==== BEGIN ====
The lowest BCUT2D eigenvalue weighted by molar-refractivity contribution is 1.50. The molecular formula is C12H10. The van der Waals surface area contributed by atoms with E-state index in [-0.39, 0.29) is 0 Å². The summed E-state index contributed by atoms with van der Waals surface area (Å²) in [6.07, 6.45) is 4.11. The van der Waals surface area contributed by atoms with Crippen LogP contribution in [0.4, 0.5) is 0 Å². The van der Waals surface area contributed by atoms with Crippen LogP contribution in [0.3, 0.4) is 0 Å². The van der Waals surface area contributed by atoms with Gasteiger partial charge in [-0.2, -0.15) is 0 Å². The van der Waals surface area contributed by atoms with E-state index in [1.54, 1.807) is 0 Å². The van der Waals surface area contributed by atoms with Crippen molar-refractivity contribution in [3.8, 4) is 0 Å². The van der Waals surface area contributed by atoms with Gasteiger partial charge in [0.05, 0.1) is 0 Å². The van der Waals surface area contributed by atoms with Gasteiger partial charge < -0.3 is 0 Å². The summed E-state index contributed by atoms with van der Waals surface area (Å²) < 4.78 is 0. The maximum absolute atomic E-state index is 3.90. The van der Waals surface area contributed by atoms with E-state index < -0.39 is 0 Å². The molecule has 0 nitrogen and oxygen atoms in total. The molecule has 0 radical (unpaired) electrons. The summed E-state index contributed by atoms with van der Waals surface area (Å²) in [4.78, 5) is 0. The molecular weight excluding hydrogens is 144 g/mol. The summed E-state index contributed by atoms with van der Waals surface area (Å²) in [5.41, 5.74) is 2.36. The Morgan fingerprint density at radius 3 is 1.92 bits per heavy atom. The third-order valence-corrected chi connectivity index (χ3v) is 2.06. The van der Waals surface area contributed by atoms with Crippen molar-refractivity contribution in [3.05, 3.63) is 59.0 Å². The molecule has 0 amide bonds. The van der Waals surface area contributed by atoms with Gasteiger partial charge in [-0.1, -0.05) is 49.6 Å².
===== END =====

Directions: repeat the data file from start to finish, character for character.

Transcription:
The lowest BCUT2D eigenvalue weighted by molar-refractivity contribution is 1.50. The molecular formula is C12H10. The van der Waals surface area contributed by atoms with E-state index in [-0.39, 0.29) is 0 Å². The summed E-state index contributed by atoms with van der Waals surface area (Å²) in [6.07, 6.45) is 4.11. The van der Waals surface area contributed by atoms with Crippen LogP contribution in [0.4, 0.5) is 0 Å². The van der Waals surface area contributed by atoms with Crippen LogP contribution in [0.3, 0.4) is 0 Å². The van der Waals surface area contributed by atoms with Gasteiger partial charge in [-0.2, -0.15) is 0 Å². The van der Waals surface area contributed by atoms with E-state index in [1.54, 1.807) is 0 Å². The van der Waals surface area contributed by atoms with Crippen molar-refractivity contribution in [3.8, 4) is 0 Å². The van der Waals surface area contributed by atoms with Gasteiger partial charge in [0.05, 0.1) is 0 Å². The van der Waals surface area contributed by atoms with Gasteiger partial charge < -0.3 is 0 Å². The summed E-state index contributed by atoms with van der Waals surface area (Å²) < 4.78 is 0. The maximum absolute atomic E-state index is 3.90. The van der Waals surface area contributed by atoms with E-state index < -0.39 is 0 Å². The molecule has 0 nitrogen and oxygen atoms in total. The molecule has 0 radical (unpaired) electrons. The summed E-state index contributed by atoms with van der Waals surface area (Å²) in [4.78, 5) is 0. The molecular weight excluding hydrogens is 144 g/mol. The summed E-state index contributed by atoms with van der Waals surface area (Å²) in [5.41, 5.74) is 2.36. The Morgan fingerprint density at radius 3 is 1.92 bits per heavy atom. The third-order valence-corrected chi connectivity index (χ3v) is 2.06. The van der Waals surface area contributed by atoms with Crippen molar-refractivity contribution in [3.05, 3.63) is 59.0 Å². The molecule has 0 amide bonds. The van der Waals surface area contributed by atoms with Gasteiger partial charge in [-0.1, -0.05) is 49.6 Å².